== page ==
Optimising financial processes

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Excel Heaven & Excel Hell; What Fuels Our Addiction?

spreadsheets“Excel: We can’t live without it, yet we are fast coming to the realisation that we can’t live with it either…” Robert Gothan, Financial Director.

When it works, Excel is an incredibly powerful, simple yet sophisticated tool. However, when it goes wrong, it can cause some serious damage, as starkly illustrated by the billions of dollars of losses racked up by JPMorgan’s Chief Investment Office through some impressive spreadsheet errors.

From its humble beginnings as a personal productivity tool, as a rapid calculation and data manipulation and summarisation tool, it quickly became the cornerstone of the Microsoft Office Suite.

It opened up a whole new world of capability for those in finance, with complicated calculations, intricate macros and increasingly sophisticated programming. It quickly became engrained in the critical workings of many major financial processes, from expense claims to financial planning and analysis.

Excel’s greatest strengths are ultimately also its greatest downfalls, and it is far too easy for mistakes to be made and obscured. The spreadsheets are easy to manipulate, share and change – a good feature. However this also means when looking for a single version of the truth you often find no-one is quite sure which spreadsheet or macro is the latest one with the right figures, and you may have little visibility into when and how anything was changed. On the darker side, Excel has made the obfuscation of numbers easier, this making it a powerful cloak for fraud and error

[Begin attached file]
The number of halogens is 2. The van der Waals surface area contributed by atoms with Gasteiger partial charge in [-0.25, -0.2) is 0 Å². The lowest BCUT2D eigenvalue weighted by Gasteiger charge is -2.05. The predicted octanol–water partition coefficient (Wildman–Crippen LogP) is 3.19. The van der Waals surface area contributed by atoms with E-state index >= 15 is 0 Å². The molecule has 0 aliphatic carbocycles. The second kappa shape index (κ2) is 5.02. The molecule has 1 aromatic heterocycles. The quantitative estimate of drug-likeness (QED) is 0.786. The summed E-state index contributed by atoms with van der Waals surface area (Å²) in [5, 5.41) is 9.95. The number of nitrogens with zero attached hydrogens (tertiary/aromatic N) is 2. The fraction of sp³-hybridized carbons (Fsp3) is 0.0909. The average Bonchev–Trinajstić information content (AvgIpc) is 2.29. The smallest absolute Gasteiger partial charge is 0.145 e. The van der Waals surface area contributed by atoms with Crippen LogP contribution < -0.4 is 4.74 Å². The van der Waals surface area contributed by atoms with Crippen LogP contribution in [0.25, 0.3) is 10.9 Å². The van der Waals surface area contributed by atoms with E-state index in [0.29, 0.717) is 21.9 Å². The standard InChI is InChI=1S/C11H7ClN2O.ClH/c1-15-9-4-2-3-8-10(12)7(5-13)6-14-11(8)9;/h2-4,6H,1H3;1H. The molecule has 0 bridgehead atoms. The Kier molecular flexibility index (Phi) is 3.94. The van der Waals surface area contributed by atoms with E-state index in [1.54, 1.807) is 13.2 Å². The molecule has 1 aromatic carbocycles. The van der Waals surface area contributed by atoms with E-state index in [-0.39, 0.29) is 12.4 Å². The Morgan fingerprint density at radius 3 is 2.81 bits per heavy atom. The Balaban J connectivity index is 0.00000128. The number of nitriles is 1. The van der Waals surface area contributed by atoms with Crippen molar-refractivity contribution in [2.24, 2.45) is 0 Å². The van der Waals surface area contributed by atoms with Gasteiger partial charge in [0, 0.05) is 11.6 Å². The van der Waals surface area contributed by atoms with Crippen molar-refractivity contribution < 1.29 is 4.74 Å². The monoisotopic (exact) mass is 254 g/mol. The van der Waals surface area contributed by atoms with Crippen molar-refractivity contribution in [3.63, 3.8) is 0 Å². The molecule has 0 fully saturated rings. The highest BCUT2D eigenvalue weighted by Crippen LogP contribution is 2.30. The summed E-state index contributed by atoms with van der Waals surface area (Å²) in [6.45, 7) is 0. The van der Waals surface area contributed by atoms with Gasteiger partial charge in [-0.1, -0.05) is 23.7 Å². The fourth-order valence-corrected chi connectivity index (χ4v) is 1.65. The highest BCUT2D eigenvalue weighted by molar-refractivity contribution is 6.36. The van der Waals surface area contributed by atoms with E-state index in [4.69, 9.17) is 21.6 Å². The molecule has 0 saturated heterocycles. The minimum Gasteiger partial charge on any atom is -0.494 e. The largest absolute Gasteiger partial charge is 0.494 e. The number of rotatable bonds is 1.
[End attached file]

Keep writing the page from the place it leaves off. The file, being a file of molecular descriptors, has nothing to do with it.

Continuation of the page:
There are even professional online resources that help document some of the most egregious spreadsheet errors (European Spreadsheet Risks Interest Group, for example ) and CFO communities to share the most intimate and advanced Excel ‘tips and tricks’, such is the almost bipolar interest in the Excel phenomenon.

Fast forward 30 years to today’s finance function supporting global operations, with end to end integrated processes, ERP systems and automated controls. One might reasonably expect that Excel would have withered and died in this new landscape.

But no, Excel survives like a mutating species on a remote landscape, invulnerable to anything except nuclear blast. You would think that the last 20 years of advances in systems would have rendered the humble Excel to a Darwinian extinction, no longer fit enough to survive.

However, it is clear that the end to end process automation provided by the ERP systems of the last 15 years has not automated as much of the processes as we might have expected. Although data entry, validation and automated process workflow has transformed much of the finance and accounting processes, some of the key data manipulation tasks have not kept pace.

The good news is that we are now seeing specific tools that augment and complement ERP that are addressing this need, in a way that provides the power whilst maintaining overall control and auditability. Processes like automatic certification, attestations of controls, expense claims, account reconciliation, financial consolidation and transaction matching, to name a few, are now able to benefit from step changes in efficiency and effectiveness as they move from Excel to the latest process automation technologies.

Excel is a long way from extinction, in fact it is still as popular as ever with over 750 million users worldwide. It is a cheap tool and incredibly simple to use, and represents a universal language spoken by us all. We just need to be more discerning about which tasks it is best used for.

Spare a thought for Bill Gates. I am sure that even he never expected or predicted that his humble personal productivity tool would one day be used to support global processes in the world’s biggest companies. Happy Birthday Excel, and here’s to your next 30!